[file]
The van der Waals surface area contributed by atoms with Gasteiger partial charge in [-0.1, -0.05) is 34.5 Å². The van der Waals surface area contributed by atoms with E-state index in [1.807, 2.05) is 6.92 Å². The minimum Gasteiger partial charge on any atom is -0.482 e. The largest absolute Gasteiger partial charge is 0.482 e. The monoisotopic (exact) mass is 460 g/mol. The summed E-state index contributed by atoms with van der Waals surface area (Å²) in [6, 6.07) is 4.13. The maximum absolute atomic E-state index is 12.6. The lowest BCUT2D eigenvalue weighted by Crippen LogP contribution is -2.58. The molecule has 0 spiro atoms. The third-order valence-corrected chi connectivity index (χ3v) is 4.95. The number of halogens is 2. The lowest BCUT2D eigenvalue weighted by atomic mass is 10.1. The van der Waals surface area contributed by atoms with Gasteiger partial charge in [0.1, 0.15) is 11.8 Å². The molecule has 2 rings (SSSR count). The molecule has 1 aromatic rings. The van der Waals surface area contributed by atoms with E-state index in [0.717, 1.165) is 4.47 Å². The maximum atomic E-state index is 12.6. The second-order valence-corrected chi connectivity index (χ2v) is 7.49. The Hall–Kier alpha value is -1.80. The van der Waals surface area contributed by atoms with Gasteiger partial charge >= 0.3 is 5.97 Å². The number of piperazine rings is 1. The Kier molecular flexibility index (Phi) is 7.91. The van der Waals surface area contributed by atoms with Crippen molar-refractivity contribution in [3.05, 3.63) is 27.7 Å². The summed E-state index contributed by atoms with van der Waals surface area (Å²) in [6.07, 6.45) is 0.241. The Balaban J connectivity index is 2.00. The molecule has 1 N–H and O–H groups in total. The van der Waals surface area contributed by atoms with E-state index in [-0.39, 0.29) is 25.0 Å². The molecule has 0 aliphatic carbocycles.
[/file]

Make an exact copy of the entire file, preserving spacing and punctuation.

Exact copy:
The van der Waals surface area contributed by atoms with Gasteiger partial charge in [-0.1, -0.05) is 34.5 Å². The van der Waals surface area contributed by atoms with E-state index in [1.807, 2.05) is 6.92 Å². The minimum Gasteiger partial charge on any atom is -0.482 e. The largest absolute Gasteiger partial charge is 0.482 e. The monoisotopic (exact) mass is 460 g/mol. The summed E-state index contributed by atoms with van der Waals surface area (Å²) in [6, 6.07) is 4.13. The maximum absolute atomic E-state index is 12.6. The lowest BCUT2D eigenvalue weighted by Crippen LogP contribution is -2.58. The molecule has 0 spiro atoms. The third-order valence-corrected chi connectivity index (χ3v) is 4.95. The number of halogens is 2. The lowest BCUT2D eigenvalue weighted by atomic mass is 10.1. The van der Waals surface area contributed by atoms with Gasteiger partial charge in [0.1, 0.15) is 11.8 Å². The molecule has 2 rings (SSSR count). The molecule has 1 aromatic rings. The van der Waals surface area contributed by atoms with E-state index in [0.717, 1.165) is 4.47 Å². The maximum atomic E-state index is 12.6. The second-order valence-corrected chi connectivity index (χ2v) is 7.49. The Hall–Kier alpha value is -1.80. The van der Waals surface area contributed by atoms with Gasteiger partial charge >= 0.3 is 5.97 Å². The number of piperazine rings is 1. The Kier molecular flexibility index (Phi) is 7.91. The van der Waals surface area contributed by atoms with Crippen molar-refractivity contribution in [3.05, 3.63) is 27.7 Å². The summed E-state index contributed by atoms with van der Waals surface area (Å²) in [6.07, 6.45) is 0.241. The Balaban J connectivity index is 2.00. The molecule has 1 N–H and O–H groups in total. The van der Waals surface area contributed by atoms with E-state index in [-0.39, 0.29) is 25.0 Å². The molecule has 0 aliphatic carbocycles.